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One of the first Southern naval men to resign from the Federal Naval Department was Commander Raphael Semmes, who at once went South to enter the service of the new Government. He was sent to the North to secure what arms and ammunition he could, to contract for the delivery of more, and, if possible, to find ships that might serve as a nucleus for the navy of the Confederacy. A large amount of ordnance supplies was delivered or contracted for, but no vessels could be found that would be in the least adapted to service on the high seas, and with this portion of his mission unfulfilled, Semmes returned to Montgomery, twelve days before the firing on Fort Sumter.

Meanwhile, other agents of the Government had been attempting to find suitable ships in the Southern harbors that might be bought. All of these were reported as unsuitable for service as naval vessels, but Commander Semmes, after learning the qualifications of one of them, asked the Secretary of the Navy to secure her, have her altered, give him command, and then allow him to go to sea. The secretary acceded to this request, and the little boat was taken into New Orleans and operations were started to transform her into a gunboat which might fly the Confederate colors and, by harassing the commerce of the North, do her share in the work of warfare. The plans for the reconstruction of the vessel had scarcely been completed when the word was flashed around the world that Fort Sumter had been fired on and had fallen, and the ship, the first of a navy that was to contend against the third largest navy in the world, was christened after the first Fort to fall into the hands of the Confederacy, the Sumter.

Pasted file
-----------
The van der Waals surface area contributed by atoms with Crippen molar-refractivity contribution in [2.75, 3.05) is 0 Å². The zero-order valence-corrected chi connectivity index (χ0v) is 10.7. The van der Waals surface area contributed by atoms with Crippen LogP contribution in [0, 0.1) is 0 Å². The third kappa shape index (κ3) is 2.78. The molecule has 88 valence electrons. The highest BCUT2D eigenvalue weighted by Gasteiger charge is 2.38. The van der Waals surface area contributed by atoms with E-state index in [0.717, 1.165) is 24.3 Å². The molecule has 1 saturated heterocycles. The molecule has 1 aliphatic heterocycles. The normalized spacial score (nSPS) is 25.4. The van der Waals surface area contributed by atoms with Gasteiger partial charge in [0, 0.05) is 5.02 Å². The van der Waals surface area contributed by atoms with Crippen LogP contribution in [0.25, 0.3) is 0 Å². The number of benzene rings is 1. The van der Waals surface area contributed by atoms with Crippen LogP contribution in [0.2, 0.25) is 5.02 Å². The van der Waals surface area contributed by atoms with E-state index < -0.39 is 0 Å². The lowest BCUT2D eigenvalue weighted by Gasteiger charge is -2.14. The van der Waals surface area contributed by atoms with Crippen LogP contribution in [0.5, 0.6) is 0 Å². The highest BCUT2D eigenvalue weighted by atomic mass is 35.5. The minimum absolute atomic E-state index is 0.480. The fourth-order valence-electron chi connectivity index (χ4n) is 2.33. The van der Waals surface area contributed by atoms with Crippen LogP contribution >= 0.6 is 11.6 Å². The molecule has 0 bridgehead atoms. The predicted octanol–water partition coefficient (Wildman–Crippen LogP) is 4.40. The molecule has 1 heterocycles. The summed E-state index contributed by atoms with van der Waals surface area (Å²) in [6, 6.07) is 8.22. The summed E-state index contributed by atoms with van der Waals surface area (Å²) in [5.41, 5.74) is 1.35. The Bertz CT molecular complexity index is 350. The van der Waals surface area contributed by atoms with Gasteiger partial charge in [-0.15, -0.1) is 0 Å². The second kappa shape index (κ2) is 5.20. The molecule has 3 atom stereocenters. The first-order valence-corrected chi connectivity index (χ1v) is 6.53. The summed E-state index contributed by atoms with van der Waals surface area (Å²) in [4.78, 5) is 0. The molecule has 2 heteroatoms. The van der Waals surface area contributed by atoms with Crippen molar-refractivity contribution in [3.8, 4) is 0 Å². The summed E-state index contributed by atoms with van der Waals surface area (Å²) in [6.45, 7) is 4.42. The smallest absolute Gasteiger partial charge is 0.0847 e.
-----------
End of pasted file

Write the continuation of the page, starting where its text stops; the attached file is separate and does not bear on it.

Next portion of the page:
The Navy Department of the South now redoubled its efforts to provide the ships necessary for the defense of its coast and inland rivers. Almost any craft that could be fitted to mount a gun was pressed into service, and as quickly as the means would allow, these boats were prepared for their work, and officers and crews assigned to them.

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